BBC iWonder



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A series of short films for BBC iWonder, a new interactive Knowledge and Learning guide on bbc.co.uk.

BBC iWonder is designed to give people access to content in a new and more interactive way and to deepen understanding and challenge preconceptions. The guides are curated by experts and BBC talent and provide a compelling new source of educational narratives.

Why do Buddhists meditate?

Mediation_02This BBC iWonder guide on Buddhist meditation explores the role of religion in meditation and the benefits of meditation for both religious and non-religious people. The guide will also take you through meditation step by step and explain how the Buddha used meditation to find enlightenment. Presented by Bettany Hughes.

View the guide here.

When is Easter? Well, it depends…

Easter_03Easter, the oldest Christian festival and the holiest in the Christian Calendar, celebrates the resurrection of Jesus Christ three days after his crucifixion. It’s at the very heart of Christian faith, celebrated by billions across the world, and yet Easter falls on a completely different date each year. The guide explores why Easter is such a moveable feast, how its date is calculated year and how the Easter controversy affected the British Isles in the Middle Ages. Presented by Robert Beckford.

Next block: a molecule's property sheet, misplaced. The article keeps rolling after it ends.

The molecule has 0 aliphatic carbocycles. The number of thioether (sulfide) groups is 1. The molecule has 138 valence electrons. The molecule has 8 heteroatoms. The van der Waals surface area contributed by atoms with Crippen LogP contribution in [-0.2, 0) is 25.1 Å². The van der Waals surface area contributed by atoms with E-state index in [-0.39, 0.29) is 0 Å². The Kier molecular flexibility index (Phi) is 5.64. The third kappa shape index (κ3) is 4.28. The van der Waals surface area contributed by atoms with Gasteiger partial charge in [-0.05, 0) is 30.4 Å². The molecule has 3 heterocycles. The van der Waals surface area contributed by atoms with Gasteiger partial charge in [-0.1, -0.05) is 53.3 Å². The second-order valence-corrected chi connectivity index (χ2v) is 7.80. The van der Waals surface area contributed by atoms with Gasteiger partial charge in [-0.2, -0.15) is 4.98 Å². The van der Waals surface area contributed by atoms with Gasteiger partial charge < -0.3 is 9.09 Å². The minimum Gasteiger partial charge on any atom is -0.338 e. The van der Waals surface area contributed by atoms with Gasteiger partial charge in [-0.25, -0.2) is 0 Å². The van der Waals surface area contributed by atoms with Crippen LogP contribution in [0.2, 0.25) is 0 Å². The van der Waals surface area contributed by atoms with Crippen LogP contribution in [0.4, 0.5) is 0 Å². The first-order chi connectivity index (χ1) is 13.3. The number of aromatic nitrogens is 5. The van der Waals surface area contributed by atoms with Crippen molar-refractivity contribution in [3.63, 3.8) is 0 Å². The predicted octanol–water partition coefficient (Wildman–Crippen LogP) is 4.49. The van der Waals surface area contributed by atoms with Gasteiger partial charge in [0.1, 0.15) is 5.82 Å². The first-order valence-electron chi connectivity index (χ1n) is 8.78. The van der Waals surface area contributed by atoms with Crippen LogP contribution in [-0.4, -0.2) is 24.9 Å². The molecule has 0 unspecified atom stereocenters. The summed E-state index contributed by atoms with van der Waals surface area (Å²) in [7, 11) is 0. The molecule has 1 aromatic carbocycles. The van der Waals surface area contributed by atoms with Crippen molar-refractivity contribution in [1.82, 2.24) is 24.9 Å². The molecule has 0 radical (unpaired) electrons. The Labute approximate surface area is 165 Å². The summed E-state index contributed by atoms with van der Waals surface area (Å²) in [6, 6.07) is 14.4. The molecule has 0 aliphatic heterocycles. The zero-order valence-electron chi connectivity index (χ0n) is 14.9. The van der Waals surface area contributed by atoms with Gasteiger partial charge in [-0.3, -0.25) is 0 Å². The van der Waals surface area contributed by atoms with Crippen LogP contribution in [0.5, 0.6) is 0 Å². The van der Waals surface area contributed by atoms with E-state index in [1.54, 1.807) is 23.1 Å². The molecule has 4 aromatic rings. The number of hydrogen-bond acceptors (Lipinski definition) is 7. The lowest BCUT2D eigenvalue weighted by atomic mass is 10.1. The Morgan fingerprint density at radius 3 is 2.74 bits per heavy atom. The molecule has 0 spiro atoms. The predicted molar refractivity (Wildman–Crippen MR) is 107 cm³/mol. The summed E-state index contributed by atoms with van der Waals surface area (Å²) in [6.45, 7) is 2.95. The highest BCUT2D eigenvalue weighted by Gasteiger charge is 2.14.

View the guide here.

Prostitution: Is there anything wrong with selling sex?

IMG_1023For centuries people all over the world have sold sexual services. But when did it become frowned upon, and why? The first part of the guide introduces prostitution from a historical perspective, focusing on Britain under the reign of Queen Victoria where prostitution was branded ‘the Great Social Evil’ through to current UK law. The second part tackles the question whether buying and selling sex should be criminalised and explores how different countries around the world have responded to ‘selling sex’. Presented by Anita Rani.

View the guide here.

Sunnis and Shias: What’s the story?

IMG_3973There are an estimated 2.8 million Muslims in Britain. Of these some 5% are Shia, the rest are Sunni. Although Muslims in the UK have been part of a united community with a shared experience of immigration (Muslims from Asia were encouraged to come to Britain in the 1950s to help rebuild the country following WWII), the relationship between these groups has recently been in the spotlight. The guide explores the differences between Sunnis and Shias and how these differences affect the lives of Muslims in the UK.  Presented by Samira Ahmed.

View the guide here.







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